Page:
I don’t think this is just semantics. It’s a matter of what is most persuasive to the general public as well as most helpful for framing the next UN climate talks, COP28 UAE. Setting the terms of those talks now would ensure that the parties—and the media—come to COP28 with a shared understanding of the high stakes and how to grapple with so-called “overshoot.”
The communications challenge for the IPCC is how to accurately promote scientific understanding of climate change in a way that resists fatalism but still makes news. You know what makes news? Declaring that the first of two internationally agreed targets is dead. You know what doesn’t make news? Repeating a slightly more dramatic version of what you’ve said over and over and over.
As others have noted (here and here), the IPCC’s “final warning” before 2030 was billed as a major news event but saw mixed reception from news editors. Digital stories of the report were eclipsed by Credit Suisse’s rescue and Donald Trump’s arrest claims on many news sites. Cable networks devoted a whopping 12 minutes to the report while morning and evening broadcast TV spent less than 3 minutes, according to Media Matters. Let that sink in. Big American newspapers certainly covered the story robustly and prominently, but I’d be surprised if it had the Day 2 and Day 3 lasting power that it should. We’ll see by the end of the week how the story of the IPCC Synthesis Report is being handled.
Declaring 1.5 C not feasible would have further elevated the two most important takeaways: 1) that every tiny increment of warming matters and 2) we must make deep, rapid, and sustained emissions reductions. The latter confirms what other reports have told us, which is that the production, processing, and distribution of fossil fuels must be shut off as soon as possible. The former tells us that the warmer Earth gets, the more dramatic and widespread the destruction will be. There’s room for hope and optimism beyond the 1.5° limit: in preventing even worse outcomes of climate change and securing a liveable and sustainable future for all.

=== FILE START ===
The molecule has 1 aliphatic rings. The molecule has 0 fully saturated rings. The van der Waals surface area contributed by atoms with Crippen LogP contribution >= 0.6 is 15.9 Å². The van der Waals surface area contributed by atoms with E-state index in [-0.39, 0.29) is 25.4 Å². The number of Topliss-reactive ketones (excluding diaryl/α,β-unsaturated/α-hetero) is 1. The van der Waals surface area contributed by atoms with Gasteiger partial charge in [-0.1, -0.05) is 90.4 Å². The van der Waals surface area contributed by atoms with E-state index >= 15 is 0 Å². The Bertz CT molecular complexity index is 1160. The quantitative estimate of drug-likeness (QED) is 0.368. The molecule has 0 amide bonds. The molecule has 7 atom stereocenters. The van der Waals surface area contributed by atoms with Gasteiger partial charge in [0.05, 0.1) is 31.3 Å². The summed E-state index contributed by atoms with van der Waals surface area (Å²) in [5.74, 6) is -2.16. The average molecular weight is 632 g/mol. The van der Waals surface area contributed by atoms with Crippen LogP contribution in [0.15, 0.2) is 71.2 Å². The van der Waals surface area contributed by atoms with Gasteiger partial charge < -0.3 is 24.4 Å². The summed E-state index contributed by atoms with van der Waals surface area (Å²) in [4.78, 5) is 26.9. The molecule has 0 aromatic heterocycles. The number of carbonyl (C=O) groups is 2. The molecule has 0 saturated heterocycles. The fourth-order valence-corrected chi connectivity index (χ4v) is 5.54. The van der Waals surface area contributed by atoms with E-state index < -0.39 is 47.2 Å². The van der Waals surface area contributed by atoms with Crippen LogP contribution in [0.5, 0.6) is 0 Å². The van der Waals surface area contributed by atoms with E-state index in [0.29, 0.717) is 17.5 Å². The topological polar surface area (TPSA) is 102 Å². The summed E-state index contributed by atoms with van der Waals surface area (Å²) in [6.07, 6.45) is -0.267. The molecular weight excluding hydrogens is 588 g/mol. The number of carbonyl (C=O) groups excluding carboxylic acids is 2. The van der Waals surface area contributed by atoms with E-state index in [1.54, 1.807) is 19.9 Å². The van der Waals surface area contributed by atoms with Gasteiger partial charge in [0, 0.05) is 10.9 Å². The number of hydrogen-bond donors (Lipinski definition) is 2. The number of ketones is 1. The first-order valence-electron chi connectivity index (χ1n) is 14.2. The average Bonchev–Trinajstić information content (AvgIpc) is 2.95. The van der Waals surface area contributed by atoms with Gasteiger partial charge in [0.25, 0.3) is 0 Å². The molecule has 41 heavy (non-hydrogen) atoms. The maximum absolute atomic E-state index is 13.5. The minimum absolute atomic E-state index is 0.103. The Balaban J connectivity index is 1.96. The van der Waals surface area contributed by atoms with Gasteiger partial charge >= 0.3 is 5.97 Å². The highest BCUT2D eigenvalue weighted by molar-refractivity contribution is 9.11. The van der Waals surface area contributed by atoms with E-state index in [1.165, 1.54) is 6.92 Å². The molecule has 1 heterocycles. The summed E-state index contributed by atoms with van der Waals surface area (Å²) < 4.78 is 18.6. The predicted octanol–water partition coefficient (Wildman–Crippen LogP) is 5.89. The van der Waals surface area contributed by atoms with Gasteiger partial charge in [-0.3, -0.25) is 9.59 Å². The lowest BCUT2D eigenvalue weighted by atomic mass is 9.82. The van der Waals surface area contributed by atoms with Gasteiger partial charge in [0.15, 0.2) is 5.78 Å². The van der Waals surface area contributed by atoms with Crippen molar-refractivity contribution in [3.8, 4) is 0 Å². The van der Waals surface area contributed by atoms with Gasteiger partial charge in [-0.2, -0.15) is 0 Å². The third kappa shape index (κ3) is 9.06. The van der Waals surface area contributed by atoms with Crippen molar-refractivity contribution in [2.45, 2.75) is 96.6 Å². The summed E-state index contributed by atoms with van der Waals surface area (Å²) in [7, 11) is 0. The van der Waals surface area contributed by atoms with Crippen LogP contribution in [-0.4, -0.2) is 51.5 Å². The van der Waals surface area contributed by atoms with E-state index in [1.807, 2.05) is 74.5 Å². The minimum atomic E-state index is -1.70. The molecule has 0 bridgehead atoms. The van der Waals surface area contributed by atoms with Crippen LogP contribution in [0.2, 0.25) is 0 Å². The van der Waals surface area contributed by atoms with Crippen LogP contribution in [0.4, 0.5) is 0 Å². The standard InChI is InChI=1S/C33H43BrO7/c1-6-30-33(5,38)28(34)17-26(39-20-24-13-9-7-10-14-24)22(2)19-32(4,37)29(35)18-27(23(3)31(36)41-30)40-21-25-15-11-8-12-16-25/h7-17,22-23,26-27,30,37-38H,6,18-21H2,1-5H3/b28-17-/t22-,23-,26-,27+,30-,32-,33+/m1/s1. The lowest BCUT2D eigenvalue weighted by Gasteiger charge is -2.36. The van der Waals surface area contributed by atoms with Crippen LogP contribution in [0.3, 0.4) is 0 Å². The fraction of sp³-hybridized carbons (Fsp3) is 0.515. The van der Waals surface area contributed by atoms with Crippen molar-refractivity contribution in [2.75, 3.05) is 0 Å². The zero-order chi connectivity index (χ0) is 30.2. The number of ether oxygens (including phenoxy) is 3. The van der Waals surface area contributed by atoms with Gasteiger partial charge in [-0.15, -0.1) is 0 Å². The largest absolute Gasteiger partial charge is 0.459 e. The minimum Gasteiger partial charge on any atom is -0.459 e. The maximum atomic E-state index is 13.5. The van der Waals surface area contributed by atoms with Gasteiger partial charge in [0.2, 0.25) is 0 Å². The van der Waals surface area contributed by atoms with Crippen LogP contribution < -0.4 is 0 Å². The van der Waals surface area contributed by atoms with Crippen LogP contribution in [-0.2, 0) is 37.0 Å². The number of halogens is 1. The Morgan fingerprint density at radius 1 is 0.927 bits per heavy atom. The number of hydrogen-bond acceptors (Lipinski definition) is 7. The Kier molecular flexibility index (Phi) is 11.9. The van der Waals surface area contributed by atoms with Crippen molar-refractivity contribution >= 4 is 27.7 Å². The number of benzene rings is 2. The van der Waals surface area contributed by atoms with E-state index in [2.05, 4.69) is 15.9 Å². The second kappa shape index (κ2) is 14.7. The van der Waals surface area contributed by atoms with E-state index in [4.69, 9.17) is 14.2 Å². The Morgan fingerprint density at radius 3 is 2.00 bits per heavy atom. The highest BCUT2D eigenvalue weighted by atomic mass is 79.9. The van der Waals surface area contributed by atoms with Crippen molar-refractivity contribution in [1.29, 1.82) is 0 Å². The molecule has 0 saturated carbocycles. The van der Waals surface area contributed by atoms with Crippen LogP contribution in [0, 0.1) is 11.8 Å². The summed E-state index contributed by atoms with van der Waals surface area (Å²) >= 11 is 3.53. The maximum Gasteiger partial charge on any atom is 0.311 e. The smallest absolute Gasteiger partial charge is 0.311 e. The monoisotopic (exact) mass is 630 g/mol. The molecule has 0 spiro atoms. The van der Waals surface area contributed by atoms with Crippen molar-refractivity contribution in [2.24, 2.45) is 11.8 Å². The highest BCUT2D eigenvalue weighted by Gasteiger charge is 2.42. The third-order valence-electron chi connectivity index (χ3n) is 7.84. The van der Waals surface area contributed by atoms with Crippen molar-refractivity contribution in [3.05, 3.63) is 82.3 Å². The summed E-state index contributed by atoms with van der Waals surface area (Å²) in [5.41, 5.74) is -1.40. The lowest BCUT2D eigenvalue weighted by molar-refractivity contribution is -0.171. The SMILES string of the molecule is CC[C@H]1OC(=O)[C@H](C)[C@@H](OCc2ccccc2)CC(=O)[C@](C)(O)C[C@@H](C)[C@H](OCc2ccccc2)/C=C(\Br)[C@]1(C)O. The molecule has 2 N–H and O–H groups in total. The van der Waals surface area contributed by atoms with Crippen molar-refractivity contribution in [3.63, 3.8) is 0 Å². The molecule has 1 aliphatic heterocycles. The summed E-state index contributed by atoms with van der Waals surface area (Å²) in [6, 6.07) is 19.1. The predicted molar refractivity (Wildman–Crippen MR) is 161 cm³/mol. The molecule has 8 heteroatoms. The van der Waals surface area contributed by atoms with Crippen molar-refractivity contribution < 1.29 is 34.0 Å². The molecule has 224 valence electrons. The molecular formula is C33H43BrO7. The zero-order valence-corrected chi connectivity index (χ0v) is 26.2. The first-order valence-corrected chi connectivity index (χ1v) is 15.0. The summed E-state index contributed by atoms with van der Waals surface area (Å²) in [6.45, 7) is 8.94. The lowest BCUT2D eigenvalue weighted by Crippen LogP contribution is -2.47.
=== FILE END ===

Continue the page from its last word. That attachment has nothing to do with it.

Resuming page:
As my colleague Ted Parson, environmental law professor and faculty director of the Emmett Institute put it in a recent radio interview: “It pretty much says the world will pass 1.5 C global average heating over pre-industrial levels and the stakes are all in how far we go beyond that. There’s a huge priority on intensive efforts to cut emissions as much as possible. In my reading of this report, it doesn’t say that will suffice to keep the world below 1.5 C, but that doesn’t mean it’s not an imperative. 1.5 C isn’t a cliff beyond which all is lost and we all just curl up into a fetal position and gather with our loved ones and wait to die; 1.5 is a politically demarcated boundary beyond which things get worse and worse incrementally especially for the most vulnerable people and regions of the world.”
On the mornings when my 7-year-old is unmoved by the reality of the clock and we no longer have time to walk, I don’t throw up my hands and say, “No school.” We speed up and do what we must do to beat the clock.
We know what we must do. We know how to do it. We know by when we must do it. But we keep not doing it fast enough. We even know why we keep not doing it. So, let’s face up to all of that and try to speed up—before the bell rings.